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Man sues movie theater because snacks are too expensive

Robert Byron / FeaturePics

Who hasn't stood in front of a movie theater concession stand and been stunned by the prices of snacks and drinks? $5 for a bottled water? $8 for a bag of popcorn? $4 for a box of M&Ms? If regular moviegoers haven't smuggled in their own snacks, they've almost certainly thought about it.

Joshua Thompson of Livonia, Mich., actually did something about it. He filled a class action suit against his local AMC Theater protesting the snack overpricing, the Detroit Free Press reported.

Thompson wouldn't talk to the paper, but the Free Press reports that the man used to bring his own snacks and drinks to the theater until a sign was posted banning doing so.

The lawsuit also provides some blunt price comparison, saying Thompson paid $8 for a Coke and box of Goobers chocolate-covered peanuts at the theater in December, three times what the items were being sold for at nearby stores.

The Free Press notes that the lawsuit will likely be thrown out, quoting legal experts who say that because movie theaters are regulated, they are exempt from Michigan's Consumer Protection Act.

The best line in the Free Press story? "A staffer at the National Association of Theatre Owners in Washington, D.C., angrily hung up the phone when asked about industry snack pricing practices."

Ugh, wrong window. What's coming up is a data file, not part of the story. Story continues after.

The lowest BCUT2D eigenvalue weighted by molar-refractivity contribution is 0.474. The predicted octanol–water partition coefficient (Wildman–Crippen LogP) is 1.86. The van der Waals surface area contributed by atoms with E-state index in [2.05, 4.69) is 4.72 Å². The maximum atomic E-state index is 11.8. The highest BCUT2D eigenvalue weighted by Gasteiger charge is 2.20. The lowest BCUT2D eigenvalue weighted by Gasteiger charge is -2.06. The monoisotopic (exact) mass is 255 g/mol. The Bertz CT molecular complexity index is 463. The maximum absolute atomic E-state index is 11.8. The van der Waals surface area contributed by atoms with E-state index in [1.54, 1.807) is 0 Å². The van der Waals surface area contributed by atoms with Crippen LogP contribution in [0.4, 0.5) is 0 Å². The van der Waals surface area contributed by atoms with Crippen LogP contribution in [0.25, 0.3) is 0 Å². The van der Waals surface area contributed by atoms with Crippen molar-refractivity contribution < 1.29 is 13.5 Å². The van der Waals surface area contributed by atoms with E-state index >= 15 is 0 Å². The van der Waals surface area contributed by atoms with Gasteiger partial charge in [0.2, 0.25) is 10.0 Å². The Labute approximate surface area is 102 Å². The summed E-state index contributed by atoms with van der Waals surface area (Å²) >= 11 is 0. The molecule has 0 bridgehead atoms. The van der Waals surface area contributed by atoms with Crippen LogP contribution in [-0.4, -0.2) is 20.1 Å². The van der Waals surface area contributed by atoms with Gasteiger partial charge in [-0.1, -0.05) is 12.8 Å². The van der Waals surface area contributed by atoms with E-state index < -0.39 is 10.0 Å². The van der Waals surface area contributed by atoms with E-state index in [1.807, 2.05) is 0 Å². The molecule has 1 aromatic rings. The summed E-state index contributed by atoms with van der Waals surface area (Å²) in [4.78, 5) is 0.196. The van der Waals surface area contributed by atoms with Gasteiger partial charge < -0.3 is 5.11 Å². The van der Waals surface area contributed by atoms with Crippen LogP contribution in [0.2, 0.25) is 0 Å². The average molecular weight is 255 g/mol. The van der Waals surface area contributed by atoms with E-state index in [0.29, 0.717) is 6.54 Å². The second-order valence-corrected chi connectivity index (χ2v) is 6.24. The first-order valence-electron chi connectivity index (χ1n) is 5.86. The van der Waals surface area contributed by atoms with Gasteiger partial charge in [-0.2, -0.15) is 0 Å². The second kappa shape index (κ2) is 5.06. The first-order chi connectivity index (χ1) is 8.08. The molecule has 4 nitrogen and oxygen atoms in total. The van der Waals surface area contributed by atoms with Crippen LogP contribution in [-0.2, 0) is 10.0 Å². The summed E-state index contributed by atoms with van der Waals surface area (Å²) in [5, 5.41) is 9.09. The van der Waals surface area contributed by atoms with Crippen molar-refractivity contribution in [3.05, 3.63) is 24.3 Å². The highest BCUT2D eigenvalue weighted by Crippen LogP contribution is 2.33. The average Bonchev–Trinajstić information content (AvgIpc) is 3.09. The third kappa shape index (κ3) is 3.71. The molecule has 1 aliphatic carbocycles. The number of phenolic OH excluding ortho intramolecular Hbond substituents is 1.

And another great quote comes from this 2007 article from Boston, in which Ian M. Judge, director of operations for a theater chain,  is quoted as saying, "I worked for Loews for five years and I can tell you that I was told many times that we were not a theater but a restaurant that happens to show movies."

Of course, this is America, where a business is free to set its own prices, and consumers are free to pay them or to choose not to patronize the business. A 2009 Stanford research study says that high snack prices at theaters can actually be a good thing, because they keep ticket prices lower, as theater owners know they'll make it back from us at the concession counter. Although that 2009 study took place before the ubiquitous addition of 3-D to almost every film out there boosted those prices as well. No business like show business indeed.

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